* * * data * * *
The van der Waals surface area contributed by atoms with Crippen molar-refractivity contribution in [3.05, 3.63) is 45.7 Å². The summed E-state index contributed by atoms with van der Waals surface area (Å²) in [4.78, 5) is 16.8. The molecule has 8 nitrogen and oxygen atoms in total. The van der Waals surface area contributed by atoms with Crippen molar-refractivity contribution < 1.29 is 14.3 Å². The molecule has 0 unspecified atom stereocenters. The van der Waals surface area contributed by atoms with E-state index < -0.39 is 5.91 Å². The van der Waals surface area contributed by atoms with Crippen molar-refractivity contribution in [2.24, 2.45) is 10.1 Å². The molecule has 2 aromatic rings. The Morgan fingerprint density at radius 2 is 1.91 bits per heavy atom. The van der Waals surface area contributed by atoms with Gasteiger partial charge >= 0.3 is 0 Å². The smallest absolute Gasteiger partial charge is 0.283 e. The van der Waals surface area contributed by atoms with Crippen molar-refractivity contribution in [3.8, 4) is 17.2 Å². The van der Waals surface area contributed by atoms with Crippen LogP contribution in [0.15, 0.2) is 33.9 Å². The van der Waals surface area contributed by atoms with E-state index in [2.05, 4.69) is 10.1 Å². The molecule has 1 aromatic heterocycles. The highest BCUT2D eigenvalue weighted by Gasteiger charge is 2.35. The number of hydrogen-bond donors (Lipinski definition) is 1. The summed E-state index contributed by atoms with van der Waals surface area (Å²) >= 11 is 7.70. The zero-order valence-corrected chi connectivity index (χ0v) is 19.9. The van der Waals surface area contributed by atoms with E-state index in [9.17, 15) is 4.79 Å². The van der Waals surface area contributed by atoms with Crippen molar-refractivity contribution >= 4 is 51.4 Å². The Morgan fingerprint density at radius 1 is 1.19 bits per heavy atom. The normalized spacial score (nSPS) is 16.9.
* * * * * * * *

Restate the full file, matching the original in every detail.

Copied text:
The van der Waals surface area contributed by atoms with Crippen molar-refractivity contribution in [3.05, 3.63) is 45.7 Å². The summed E-state index contributed by atoms with van der Waals surface area (Å²) in [4.78, 5) is 16.8. The molecule has 8 nitrogen and oxygen atoms in total. The van der Waals surface area contributed by atoms with Crippen molar-refractivity contribution < 1.29 is 14.3 Å². The molecule has 0 unspecified atom stereocenters. The van der Waals surface area contributed by atoms with E-state index < -0.39 is 5.91 Å². The van der Waals surface area contributed by atoms with Crippen molar-refractivity contribution in [2.24, 2.45) is 10.1 Å². The molecule has 2 aromatic rings. The Morgan fingerprint density at radius 2 is 1.91 bits per heavy atom. The van der Waals surface area contributed by atoms with Gasteiger partial charge >= 0.3 is 0 Å². The smallest absolute Gasteiger partial charge is 0.283 e. The van der Waals surface area contributed by atoms with Crippen molar-refractivity contribution in [3.8, 4) is 17.2 Å². The van der Waals surface area contributed by atoms with Crippen LogP contribution in [0.15, 0.2) is 33.9 Å². The van der Waals surface area contributed by atoms with E-state index in [2.05, 4.69) is 10.1 Å². The molecule has 1 aromatic heterocycles. The highest BCUT2D eigenvalue weighted by Gasteiger charge is 2.35. The number of hydrogen-bond donors (Lipinski definition) is 1. The summed E-state index contributed by atoms with van der Waals surface area (Å²) >= 11 is 7.70. The zero-order valence-corrected chi connectivity index (χ0v) is 19.9. The van der Waals surface area contributed by atoms with E-state index in [9.17, 15) is 4.79 Å². The van der Waals surface area contributed by atoms with Crippen molar-refractivity contribution >= 4 is 51.4 Å². The Morgan fingerprint density at radius 1 is 1.19 bits per heavy atom. The normalized spacial score (nSPS) is 16.9.